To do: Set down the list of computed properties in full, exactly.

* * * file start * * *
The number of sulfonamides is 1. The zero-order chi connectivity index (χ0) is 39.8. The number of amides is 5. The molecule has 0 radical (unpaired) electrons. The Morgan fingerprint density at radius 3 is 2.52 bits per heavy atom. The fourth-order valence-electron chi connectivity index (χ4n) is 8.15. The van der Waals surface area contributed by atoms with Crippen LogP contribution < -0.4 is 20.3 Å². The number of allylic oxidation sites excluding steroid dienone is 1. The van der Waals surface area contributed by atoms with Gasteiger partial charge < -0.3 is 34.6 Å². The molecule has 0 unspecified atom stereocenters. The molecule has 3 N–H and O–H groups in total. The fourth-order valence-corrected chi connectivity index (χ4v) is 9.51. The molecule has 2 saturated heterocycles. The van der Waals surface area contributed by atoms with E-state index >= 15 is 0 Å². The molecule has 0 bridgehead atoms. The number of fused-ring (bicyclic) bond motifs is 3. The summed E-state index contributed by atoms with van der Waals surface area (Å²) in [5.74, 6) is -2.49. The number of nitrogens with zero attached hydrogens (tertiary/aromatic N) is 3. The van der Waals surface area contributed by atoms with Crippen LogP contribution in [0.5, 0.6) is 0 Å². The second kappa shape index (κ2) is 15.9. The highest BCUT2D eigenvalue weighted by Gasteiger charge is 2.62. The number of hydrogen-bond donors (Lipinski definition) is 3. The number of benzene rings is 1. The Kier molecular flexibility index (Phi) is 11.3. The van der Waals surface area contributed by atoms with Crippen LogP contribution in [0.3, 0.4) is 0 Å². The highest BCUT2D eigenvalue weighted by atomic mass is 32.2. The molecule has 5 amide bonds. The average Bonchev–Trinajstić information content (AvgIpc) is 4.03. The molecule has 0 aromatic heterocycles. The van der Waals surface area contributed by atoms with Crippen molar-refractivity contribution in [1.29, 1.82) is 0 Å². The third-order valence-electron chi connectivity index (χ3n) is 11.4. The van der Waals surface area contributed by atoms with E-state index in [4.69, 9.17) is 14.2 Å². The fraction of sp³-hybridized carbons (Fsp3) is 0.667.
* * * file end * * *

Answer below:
The number of sulfonamides is 1. The zero-order chi connectivity index (χ0) is 39.8. The number of amides is 5. The molecule has 0 radical (unpaired) electrons. The Morgan fingerprint density at radius 3 is 2.52 bits per heavy atom. The fourth-order valence-electron chi connectivity index (χ4n) is 8.15. The van der Waals surface area contributed by atoms with Crippen LogP contribution < -0.4 is 20.3 Å². The number of allylic oxidation sites excluding steroid dienone is 1. The van der Waals surface area contributed by atoms with Gasteiger partial charge < -0.3 is 34.6 Å². The molecule has 0 unspecified atom stereocenters. The molecule has 3 N–H and O–H groups in total. The fourth-order valence-corrected chi connectivity index (χ4v) is 9.51. The molecule has 2 saturated heterocycles. The van der Waals surface area contributed by atoms with E-state index >= 15 is 0 Å². The molecule has 0 bridgehead atoms. The number of fused-ring (bicyclic) bond motifs is 3. The summed E-state index contributed by atoms with van der Waals surface area (Å²) in [5.74, 6) is -2.49. The number of nitrogens with zero attached hydrogens (tertiary/aromatic N) is 3. The van der Waals surface area contributed by atoms with Crippen LogP contribution in [0.5, 0.6) is 0 Å². The second kappa shape index (κ2) is 15.9. The highest BCUT2D eigenvalue weighted by Gasteiger charge is 2.62. The number of hydrogen-bond donors (Lipinski definition) is 3. The number of benzene rings is 1. The Kier molecular flexibility index (Phi) is 11.3. The van der Waals surface area contributed by atoms with Crippen LogP contribution in [0.3, 0.4) is 0 Å². The highest BCUT2D eigenvalue weighted by atomic mass is 32.2. The molecule has 5 amide bonds. The average Bonchev–Trinajstić information content (AvgIpc) is 4.03. The molecule has 0 aromatic heterocycles. The van der Waals surface area contributed by atoms with Crippen molar-refractivity contribution in [1.29, 1.82) is 0 Å². The third-order valence-electron chi connectivity index (χ3n) is 11.4. The van der Waals surface area contributed by atoms with E-state index in [4.69, 9.17) is 14.2 Å². The fraction of sp³-hybridized carbons (Fsp3) is 0.667.